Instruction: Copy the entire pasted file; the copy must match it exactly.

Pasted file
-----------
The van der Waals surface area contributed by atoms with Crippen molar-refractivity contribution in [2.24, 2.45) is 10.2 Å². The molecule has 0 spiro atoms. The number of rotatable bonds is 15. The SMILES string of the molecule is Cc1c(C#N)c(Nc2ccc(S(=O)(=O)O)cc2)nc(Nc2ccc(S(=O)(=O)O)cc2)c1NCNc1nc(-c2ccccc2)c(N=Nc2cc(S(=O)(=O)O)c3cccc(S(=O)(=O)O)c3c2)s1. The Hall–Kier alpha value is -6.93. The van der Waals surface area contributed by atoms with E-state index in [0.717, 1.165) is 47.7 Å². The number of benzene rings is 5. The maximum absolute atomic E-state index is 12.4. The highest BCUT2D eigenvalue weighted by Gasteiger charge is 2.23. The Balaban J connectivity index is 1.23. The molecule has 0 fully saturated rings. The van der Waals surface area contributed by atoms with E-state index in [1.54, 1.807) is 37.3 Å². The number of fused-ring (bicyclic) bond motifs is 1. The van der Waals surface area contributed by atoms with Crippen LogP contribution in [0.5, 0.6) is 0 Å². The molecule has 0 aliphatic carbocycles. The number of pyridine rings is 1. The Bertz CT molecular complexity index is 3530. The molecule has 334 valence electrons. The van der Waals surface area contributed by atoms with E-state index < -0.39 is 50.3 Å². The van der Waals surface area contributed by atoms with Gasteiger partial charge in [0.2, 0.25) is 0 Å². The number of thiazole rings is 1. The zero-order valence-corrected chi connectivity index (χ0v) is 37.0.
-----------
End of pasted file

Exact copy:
The van der Waals surface area contributed by atoms with Crippen molar-refractivity contribution in [2.24, 2.45) is 10.2 Å². The molecule has 0 spiro atoms. The number of rotatable bonds is 15. The SMILES string of the molecule is Cc1c(C#N)c(Nc2ccc(S(=O)(=O)O)cc2)nc(Nc2ccc(S(=O)(=O)O)cc2)c1NCNc1nc(-c2ccccc2)c(N=Nc2cc(S(=O)(=O)O)c3cccc(S(=O)(=O)O)c3c2)s1. The Hall–Kier alpha value is -6.93. The van der Waals surface area contributed by atoms with E-state index in [0.717, 1.165) is 47.7 Å². The number of benzene rings is 5. The maximum absolute atomic E-state index is 12.4. The highest BCUT2D eigenvalue weighted by Gasteiger charge is 2.23. The Balaban J connectivity index is 1.23. The molecule has 0 fully saturated rings. The van der Waals surface area contributed by atoms with E-state index in [1.54, 1.807) is 37.3 Å². The number of fused-ring (bicyclic) bond motifs is 1. The van der Waals surface area contributed by atoms with Crippen LogP contribution in [0.5, 0.6) is 0 Å². The molecule has 0 aliphatic carbocycles. The number of pyridine rings is 1. The Bertz CT molecular complexity index is 3530. The molecule has 334 valence electrons. The van der Waals surface area contributed by atoms with E-state index < -0.39 is 50.3 Å². The van der Waals surface area contributed by atoms with Gasteiger partial charge in [0.2, 0.25) is 0 Å². The number of thiazole rings is 1. The zero-order valence-corrected chi connectivity index (χ0v) is 37.0.